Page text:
Episode 55: Coaching Conversation with Deanne Kissinger: Unleashing Your Potential

Portrait of Deanne KissingerAs we celebrate International Coaching Week May 7-13, DHG continues to build a culture of coaching. Industry leader and a member of Marshall Goldsmith's 100 coaches, Deanne Kissinger is Vice President of Global Talent Management at Diversey Inc., a $2.6 billion organization with 9,000 employees. Deanne discusses what it takes to be an effective coach and coaching best practices for organizations. Insights about the differences between coaching, mentoring and sponsorship clarify these three important parts of career development.

Episode 55 Transcript:

AGH: Hello, everyone. Welcome back to another episode of our DHG podcast series. I’m Alice Grey Harrison, your host. I love this venue, because we get to hear about the things that matter the most to us: flexibility, careers and people.

We are currently celebrating International Coaching Week and at DHG, we are truly working to build a culture of coaching. If you'll recall, we began this journey last year with the development of our performance enrichment program, in which we were each assigned a coach to help us figure out the right steps to take in our career to get us to where we want to go.

Today, we're very fortunate to have with us an industry leader on coaching. Deanne Kissinger is Vice President of Global Talent Management at Diversey Inc., which is a $2.6 billion organization with 9,000 employees. They're the leading provider of sustainable cleaning and hygiene solutions.

Deanne’s a member of Marshall Goldsmith's 100 coaches, which is a globally recognized honor and we're going to hear more about that later in this podcast. She's going to be the keynote speaker of the Charlotte chapter of the International Coach Federation, and we're so fortunate to have her with us to share her knowledge and give us a short little preview of her keynote.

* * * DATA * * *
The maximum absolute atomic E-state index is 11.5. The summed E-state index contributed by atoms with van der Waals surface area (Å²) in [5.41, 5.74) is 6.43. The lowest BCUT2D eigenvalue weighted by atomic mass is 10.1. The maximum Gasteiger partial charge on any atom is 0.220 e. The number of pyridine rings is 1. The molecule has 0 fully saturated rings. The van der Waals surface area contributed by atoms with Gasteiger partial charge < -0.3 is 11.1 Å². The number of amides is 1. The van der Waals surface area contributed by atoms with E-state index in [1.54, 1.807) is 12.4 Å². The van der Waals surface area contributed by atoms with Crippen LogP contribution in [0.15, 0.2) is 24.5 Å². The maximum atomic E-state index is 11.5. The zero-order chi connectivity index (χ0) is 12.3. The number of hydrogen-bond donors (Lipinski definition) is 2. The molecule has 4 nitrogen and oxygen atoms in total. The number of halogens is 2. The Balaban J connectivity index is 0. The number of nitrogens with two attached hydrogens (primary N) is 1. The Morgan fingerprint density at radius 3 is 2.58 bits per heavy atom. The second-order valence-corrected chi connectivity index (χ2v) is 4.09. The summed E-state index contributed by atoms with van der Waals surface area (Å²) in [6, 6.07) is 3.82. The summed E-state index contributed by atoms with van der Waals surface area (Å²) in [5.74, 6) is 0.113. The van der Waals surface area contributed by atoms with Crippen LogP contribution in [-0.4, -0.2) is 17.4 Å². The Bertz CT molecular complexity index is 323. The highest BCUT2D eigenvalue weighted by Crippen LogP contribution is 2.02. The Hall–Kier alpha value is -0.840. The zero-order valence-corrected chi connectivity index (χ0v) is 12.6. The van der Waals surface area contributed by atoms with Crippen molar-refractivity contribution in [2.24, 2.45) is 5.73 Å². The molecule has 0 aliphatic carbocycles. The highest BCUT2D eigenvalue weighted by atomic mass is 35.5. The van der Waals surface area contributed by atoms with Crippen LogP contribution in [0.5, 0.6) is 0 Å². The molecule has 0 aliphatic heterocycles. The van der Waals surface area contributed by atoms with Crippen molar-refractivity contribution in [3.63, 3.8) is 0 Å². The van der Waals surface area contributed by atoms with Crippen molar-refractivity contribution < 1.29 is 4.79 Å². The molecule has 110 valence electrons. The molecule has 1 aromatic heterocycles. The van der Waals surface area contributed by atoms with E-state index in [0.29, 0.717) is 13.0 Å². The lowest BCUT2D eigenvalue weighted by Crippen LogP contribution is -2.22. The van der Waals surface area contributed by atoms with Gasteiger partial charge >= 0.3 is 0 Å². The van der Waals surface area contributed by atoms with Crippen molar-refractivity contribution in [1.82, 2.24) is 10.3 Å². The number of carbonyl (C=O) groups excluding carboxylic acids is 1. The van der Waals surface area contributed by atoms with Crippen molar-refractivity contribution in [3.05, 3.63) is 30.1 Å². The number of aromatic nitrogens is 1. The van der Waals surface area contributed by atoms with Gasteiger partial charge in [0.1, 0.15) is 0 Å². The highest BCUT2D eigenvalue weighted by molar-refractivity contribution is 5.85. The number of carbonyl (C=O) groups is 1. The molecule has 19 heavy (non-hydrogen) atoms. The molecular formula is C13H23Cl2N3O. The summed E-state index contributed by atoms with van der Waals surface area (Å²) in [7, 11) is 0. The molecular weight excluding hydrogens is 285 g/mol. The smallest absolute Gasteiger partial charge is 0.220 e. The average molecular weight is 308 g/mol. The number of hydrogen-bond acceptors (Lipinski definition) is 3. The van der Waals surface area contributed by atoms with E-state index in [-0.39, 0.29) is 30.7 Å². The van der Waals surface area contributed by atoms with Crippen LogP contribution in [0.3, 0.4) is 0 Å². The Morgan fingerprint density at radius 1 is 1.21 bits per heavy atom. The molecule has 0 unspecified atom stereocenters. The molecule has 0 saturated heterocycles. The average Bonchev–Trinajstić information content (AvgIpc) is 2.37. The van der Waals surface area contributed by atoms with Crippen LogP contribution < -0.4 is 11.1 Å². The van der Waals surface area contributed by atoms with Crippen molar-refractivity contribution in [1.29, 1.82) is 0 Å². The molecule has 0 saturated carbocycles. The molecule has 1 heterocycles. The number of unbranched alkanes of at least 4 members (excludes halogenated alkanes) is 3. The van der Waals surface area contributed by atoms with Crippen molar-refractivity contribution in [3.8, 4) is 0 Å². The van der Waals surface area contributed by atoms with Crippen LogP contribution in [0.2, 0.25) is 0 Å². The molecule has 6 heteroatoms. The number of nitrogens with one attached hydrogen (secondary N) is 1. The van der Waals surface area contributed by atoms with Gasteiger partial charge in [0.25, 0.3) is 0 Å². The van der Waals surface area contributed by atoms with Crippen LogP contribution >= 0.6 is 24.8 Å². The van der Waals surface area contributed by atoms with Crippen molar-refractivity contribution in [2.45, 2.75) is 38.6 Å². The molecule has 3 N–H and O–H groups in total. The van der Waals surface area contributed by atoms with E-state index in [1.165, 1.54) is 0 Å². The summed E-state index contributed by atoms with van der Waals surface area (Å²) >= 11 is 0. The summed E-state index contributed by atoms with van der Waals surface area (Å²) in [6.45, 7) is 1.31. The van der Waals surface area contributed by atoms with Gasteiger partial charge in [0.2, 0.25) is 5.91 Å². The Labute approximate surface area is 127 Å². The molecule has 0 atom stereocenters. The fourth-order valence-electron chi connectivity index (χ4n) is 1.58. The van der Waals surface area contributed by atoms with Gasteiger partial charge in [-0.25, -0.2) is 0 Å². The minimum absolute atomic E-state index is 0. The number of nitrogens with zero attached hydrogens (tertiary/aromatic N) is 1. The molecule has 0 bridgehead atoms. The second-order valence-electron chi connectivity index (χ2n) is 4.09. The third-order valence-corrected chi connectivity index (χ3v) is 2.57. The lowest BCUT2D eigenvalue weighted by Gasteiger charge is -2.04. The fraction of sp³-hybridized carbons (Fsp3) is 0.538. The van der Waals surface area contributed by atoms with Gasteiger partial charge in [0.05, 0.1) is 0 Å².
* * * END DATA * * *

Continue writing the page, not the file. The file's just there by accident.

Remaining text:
Welcome, Deanne.

DK: Thanks very much.

AGH: I noticed on your LinkedIn profile that you have a sales and sales management background. How did this lead to your focus on coaching?

DK: Yeah, one of the things that I loved about being a sales manager, probably the thing that I love most about being a sales manager was after the sales call. After the sale call, you come back out to the car, and you ask the sales representative a bunch of questions about how it went, what went well, what can we do differently?

It was in those conversations that I really felt like I was making a difference for that individual. Throughout my career, I looked for opportunities to be able to do something like that, although it’s changed now. It’s longer sales coaching, but it's more around behavioral coaching and helping the individual to unleash that potential. Essentially, how it ended up happening, despite through working and experiencing it in the role that I was in and then finding out that I truly liked it.

AGH: That totally makes sense. I can definitely see how that would evolve from that. I mentioned in my intro, Marshall’s 100. Tell me about this and your inclusion into this prestigious list.

DK: Yeah, so Marshall’s 100 coaches, the MG 100 as we call it.  Marshall Goldsmith is an executive coach who has written something like 36 books. He's the world's best coach for many years now. He's very well thought of in the industry of coaching from assuming that anybody who's done any bit of executive coaching would probably have known or heard of Marshall Goldsmith in some way, shape, or form.

He went on a program, which Ayse Birsel, a lady who's a designer and author - she had this program called Design the Life You Love. Marshall went on this program and as part of that program, you identified some of your heroes. He said a lot of his heroes were people who were teachers, people who shared what they knew. Teachers do that for free, don’t they? Go to school and they share their knowledge and they help you grow.

He thought, “Who were the great teachers in my life and what can I do to emulate them?” He came up with this idea of paying it forward and creating a group, where he would teach them everything that he knows from all his years of coaching and his experience, and do that for free. Then his only ask to them is that when they get older, to be as old as he is, he likes that they do the same and they share that and pay it forward in that way.

He had this process where you went online and you submitted your application, and he had something like 16,000 people that request to be a part of his group, and he selected 100. I was amazed and really excited that I’ve been selected as part of that group. It's been an amazing opportunity and is a fabulous opportunity.